counting days

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death isn’t something we tend to like to think about, let alone discuss on the daily. it’s kind of this elephant in the room that we don’t like to acknowledge is there, despite the fact that we inch closer to it with every added candle to our proverbial birthday cakes. i’m not trying to be morbid, just kind of stating the facts. the truth is, to quote one of my favorite switchfoot songs, “this skin and bones is a rental and no one makes it out alive.” yet we like to live as if we’re the exception.

a couple of sundays ago we had a visiting pastor speak at church –reverend nate landis. in addition to being a dynamic and charismatic orator, he delivered a sermon that has resonated with me now even days later. his message was simple –learn to count your days so that you’ll make your days count.

he referenced psalm 39:4-8 in which david pleads with the Lord to make him aware of his own mortality:

show me, Lord, my life’s end and the number of my days; let me know how fleeting my life is. you have made my days a mere handbreadth; the span of my years is as nothing before you. everyone is but a breath, even those who seem secure. surely everyone goes around like a mere phantom; in vain they rush about, heaping up wealth without knowing whose it will be. but now, Lord what do i look for? my hope is in you. save me from all my transgressions; do not make me the scorn of fools.

i know, it’s a tough pill to swallow, this idea of being perishable.¬†perishable is meant for things like produce, and meat, and anything you can find in the freezer section at vons. not for humans, we’re invincible. we eat kale and take vitamins after all! but unfortunately life doesn’t work that way. we’re all given the same amount of time, give or take a few years, to leave our mark on this world. how we choose to spend each of the 1440 minutes we’re allotted each day is up to us.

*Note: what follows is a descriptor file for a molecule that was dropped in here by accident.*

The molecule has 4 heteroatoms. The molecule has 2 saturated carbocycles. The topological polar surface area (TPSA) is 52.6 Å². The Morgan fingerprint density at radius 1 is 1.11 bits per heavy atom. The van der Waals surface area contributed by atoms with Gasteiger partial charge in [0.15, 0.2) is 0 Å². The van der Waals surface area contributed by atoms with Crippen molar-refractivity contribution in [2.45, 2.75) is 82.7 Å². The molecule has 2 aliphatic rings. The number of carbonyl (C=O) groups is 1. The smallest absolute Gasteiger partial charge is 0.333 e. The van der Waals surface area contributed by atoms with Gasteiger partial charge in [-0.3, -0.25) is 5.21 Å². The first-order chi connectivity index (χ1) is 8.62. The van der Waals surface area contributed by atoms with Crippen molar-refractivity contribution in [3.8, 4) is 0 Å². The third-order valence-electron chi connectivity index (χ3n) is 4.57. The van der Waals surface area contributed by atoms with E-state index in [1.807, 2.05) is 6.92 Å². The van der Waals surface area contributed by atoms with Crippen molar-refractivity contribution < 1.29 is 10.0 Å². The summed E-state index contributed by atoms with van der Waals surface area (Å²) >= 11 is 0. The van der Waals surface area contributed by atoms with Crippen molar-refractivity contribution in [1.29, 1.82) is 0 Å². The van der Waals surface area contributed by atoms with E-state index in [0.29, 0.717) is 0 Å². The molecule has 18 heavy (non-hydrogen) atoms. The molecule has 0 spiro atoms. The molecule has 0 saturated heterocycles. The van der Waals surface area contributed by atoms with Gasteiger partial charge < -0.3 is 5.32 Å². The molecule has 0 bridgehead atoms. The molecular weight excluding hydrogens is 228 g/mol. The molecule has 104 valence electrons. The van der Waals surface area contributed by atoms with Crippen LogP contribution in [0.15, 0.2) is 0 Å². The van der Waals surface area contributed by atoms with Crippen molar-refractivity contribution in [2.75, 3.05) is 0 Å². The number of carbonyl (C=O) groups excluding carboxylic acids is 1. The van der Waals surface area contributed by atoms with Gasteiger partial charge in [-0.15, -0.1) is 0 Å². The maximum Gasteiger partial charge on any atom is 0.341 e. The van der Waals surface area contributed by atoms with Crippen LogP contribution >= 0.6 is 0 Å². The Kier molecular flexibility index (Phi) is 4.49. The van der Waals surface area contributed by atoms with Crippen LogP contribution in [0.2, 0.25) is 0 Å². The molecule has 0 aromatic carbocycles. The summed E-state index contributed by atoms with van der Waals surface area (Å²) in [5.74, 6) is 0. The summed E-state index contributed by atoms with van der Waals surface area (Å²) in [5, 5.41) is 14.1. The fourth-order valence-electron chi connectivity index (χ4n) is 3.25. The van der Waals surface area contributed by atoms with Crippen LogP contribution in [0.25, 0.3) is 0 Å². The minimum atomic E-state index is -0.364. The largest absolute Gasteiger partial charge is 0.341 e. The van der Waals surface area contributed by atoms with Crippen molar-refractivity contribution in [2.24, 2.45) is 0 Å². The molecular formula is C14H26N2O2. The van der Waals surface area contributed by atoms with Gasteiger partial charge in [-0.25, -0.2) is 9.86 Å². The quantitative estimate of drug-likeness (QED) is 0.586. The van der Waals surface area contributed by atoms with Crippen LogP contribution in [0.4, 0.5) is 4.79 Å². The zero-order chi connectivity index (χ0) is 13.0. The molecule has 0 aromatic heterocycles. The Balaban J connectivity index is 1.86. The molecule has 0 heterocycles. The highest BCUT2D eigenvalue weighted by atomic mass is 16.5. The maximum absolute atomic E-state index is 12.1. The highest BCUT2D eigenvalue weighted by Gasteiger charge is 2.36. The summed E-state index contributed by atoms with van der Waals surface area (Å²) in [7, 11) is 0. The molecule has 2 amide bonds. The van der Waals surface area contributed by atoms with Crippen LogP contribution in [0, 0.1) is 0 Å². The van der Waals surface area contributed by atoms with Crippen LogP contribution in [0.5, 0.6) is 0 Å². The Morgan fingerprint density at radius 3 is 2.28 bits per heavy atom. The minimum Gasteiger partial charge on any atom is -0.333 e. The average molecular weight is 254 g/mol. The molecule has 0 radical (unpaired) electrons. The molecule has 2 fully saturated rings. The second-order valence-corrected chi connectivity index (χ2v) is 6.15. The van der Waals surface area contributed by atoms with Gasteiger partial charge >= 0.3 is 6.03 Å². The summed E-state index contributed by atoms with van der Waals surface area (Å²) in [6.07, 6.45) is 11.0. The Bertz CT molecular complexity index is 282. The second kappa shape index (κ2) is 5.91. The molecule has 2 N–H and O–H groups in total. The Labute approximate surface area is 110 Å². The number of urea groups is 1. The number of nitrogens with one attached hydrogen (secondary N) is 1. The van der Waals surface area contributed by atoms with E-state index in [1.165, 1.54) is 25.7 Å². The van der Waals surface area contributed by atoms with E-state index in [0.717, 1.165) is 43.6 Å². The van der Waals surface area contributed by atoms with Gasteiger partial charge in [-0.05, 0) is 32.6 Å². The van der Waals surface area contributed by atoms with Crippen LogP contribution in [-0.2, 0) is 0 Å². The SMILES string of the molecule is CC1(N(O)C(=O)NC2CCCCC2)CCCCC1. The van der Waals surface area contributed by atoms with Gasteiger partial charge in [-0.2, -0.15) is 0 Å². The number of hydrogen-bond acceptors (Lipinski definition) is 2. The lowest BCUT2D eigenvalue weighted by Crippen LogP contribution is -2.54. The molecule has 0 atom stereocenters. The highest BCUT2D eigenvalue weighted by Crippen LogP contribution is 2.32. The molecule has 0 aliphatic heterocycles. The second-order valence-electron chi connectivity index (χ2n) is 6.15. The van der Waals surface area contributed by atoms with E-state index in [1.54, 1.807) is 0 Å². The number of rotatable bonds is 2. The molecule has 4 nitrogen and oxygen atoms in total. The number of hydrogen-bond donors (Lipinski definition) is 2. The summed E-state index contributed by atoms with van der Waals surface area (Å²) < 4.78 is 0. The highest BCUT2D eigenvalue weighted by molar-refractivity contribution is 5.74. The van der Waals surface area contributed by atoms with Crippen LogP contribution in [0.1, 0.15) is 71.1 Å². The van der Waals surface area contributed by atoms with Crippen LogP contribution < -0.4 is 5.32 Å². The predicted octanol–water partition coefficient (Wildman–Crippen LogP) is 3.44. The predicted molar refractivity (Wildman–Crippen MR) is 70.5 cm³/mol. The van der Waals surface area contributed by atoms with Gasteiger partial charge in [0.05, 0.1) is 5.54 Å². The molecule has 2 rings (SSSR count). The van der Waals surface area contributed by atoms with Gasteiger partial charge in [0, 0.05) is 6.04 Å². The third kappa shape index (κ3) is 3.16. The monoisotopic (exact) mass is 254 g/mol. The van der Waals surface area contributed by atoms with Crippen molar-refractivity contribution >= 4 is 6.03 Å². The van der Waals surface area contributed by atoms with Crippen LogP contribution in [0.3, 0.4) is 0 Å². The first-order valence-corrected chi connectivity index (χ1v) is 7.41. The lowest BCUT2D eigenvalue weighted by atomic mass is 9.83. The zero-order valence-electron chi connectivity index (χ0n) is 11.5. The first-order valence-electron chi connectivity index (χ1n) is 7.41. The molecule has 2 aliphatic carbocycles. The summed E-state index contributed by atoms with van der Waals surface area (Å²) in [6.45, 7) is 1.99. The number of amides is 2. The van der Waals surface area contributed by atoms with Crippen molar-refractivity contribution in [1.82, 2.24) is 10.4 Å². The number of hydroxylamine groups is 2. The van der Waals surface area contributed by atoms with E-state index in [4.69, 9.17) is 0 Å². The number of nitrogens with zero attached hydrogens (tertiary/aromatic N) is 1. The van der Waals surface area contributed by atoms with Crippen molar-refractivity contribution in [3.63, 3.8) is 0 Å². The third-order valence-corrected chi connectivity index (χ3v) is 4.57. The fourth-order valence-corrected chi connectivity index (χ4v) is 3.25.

in the middle of his sermon, reverend landis shared a personal story about his mother who passed away four years ago from a terminal illness. before she died, the¬†union tribune (i think we call it the “UT” these days because it sounds more hip)¬†interviewed her for an article they were featuring. at one point the interviewer asked his late mother the following question (a question i can’t help but find commonplace in these types of situations): “how does it feel to wake up every day knowing that you’re going to die?”

without skipping a beat, his mother retorted with a sassy reply (and i’m paraphrasing) “how does it feel to wake up every day pretending that you’re not [going to die]?”

touche.

she makes a valid point. we’re all going to die. at some point. the number of her days was less than yours or mine, but at the end of the day, we could really all be asking ourselves the very same question. pretending something isn’t going to happen won’t stop it from happening. just like de-nile(denial) isn’t just a river in egypt.

anyway, all this is to say is that hearing nate’s sermon made me stop and think a bit. i don’t want to become a debbie downer simply waiting for the grains of sand to run out of my life’s hourglass, but i don’t want to be naive to the fact that i’m not getting any younger. i simply want to be made aware of how truly precious life is. in fully grasping my own mortality can i learn to make the most of the time i have at my disposal.

so i’m going to start counting my days. so by the grace of God, i can make each one of those days count.

 

sand through fingers

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